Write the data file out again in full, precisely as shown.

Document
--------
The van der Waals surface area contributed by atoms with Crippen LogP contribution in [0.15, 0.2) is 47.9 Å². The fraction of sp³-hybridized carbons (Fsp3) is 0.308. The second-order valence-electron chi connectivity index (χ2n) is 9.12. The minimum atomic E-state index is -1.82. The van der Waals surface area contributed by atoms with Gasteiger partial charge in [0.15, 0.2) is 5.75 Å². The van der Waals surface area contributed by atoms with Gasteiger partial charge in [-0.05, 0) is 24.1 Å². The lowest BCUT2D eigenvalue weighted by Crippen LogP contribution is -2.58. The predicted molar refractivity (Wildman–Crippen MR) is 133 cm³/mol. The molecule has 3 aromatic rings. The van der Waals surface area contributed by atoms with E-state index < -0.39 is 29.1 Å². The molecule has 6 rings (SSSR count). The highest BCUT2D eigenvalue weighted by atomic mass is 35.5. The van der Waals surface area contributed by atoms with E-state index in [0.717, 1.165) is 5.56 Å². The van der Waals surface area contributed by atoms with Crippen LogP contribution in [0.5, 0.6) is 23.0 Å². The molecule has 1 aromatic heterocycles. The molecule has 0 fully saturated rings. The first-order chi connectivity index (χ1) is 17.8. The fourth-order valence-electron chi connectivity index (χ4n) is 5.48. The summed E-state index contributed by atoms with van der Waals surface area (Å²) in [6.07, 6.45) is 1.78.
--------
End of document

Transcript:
The van der Waals surface area contributed by atoms with Crippen LogP contribution in [0.15, 0.2) is 47.9 Å². The fraction of sp³-hybridized carbons (Fsp3) is 0.308. The second-order valence-electron chi connectivity index (χ2n) is 9.12. The minimum atomic E-state index is -1.82. The van der Waals surface area contributed by atoms with Gasteiger partial charge in [0.15, 0.2) is 5.75 Å². The van der Waals surface area contributed by atoms with Gasteiger partial charge in [-0.05, 0) is 24.1 Å². The lowest BCUT2D eigenvalue weighted by Crippen LogP contribution is -2.58. The predicted molar refractivity (Wildman–Crippen MR) is 133 cm³/mol. The molecule has 3 aromatic rings. The van der Waals surface area contributed by atoms with E-state index < -0.39 is 29.1 Å². The molecule has 6 rings (SSSR count). The highest BCUT2D eigenvalue weighted by atomic mass is 35.5. The van der Waals surface area contributed by atoms with E-state index in [0.717, 1.165) is 5.56 Å². The van der Waals surface area contributed by atoms with Crippen LogP contribution in [0.5, 0.6) is 23.0 Å². The molecule has 1 aromatic heterocycles. The molecule has 0 fully saturated rings. The first-order chi connectivity index (χ1) is 17.8. The fourth-order valence-electron chi connectivity index (χ4n) is 5.48. The summed E-state index contributed by atoms with van der Waals surface area (Å²) in [6.07, 6.45) is 1.78.